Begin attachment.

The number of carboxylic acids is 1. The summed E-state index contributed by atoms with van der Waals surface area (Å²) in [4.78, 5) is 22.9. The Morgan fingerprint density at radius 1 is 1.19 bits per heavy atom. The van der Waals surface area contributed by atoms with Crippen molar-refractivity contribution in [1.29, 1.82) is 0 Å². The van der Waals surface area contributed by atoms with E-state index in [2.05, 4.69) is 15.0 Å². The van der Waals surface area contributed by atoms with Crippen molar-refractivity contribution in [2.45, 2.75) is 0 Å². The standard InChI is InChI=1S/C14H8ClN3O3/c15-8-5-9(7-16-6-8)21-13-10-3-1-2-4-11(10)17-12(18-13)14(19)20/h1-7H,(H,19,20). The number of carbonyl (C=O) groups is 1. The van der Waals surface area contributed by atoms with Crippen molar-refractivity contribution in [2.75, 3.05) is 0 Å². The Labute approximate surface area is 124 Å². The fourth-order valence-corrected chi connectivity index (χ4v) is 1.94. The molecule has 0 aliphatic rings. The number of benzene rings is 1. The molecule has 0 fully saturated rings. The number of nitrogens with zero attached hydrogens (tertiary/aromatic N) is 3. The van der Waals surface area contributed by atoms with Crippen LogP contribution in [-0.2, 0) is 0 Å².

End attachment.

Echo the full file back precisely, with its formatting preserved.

The number of carboxylic acids is 1. The summed E-state index contributed by atoms with van der Waals surface area (Å²) in [4.78, 5) is 22.9. The Morgan fingerprint density at radius 1 is 1.19 bits per heavy atom. The van der Waals surface area contributed by atoms with Crippen molar-refractivity contribution in [1.29, 1.82) is 0 Å². The van der Waals surface area contributed by atoms with E-state index in [2.05, 4.69) is 15.0 Å². The van der Waals surface area contributed by atoms with Crippen molar-refractivity contribution in [2.45, 2.75) is 0 Å². The standard InChI is InChI=1S/C14H8ClN3O3/c15-8-5-9(7-16-6-8)21-13-10-3-1-2-4-11(10)17-12(18-13)14(19)20/h1-7H,(H,19,20). The number of carbonyl (C=O) groups is 1. The van der Waals surface area contributed by atoms with Crippen molar-refractivity contribution in [2.75, 3.05) is 0 Å². The Labute approximate surface area is 124 Å². The fourth-order valence-corrected chi connectivity index (χ4v) is 1.94. The molecule has 0 aliphatic rings. The number of benzene rings is 1. The molecule has 0 fully saturated rings. The number of nitrogens with zero attached hydrogens (tertiary/aromatic N) is 3. The van der Waals surface area contributed by atoms with Crippen LogP contribution in [-0.2, 0) is 0 Å².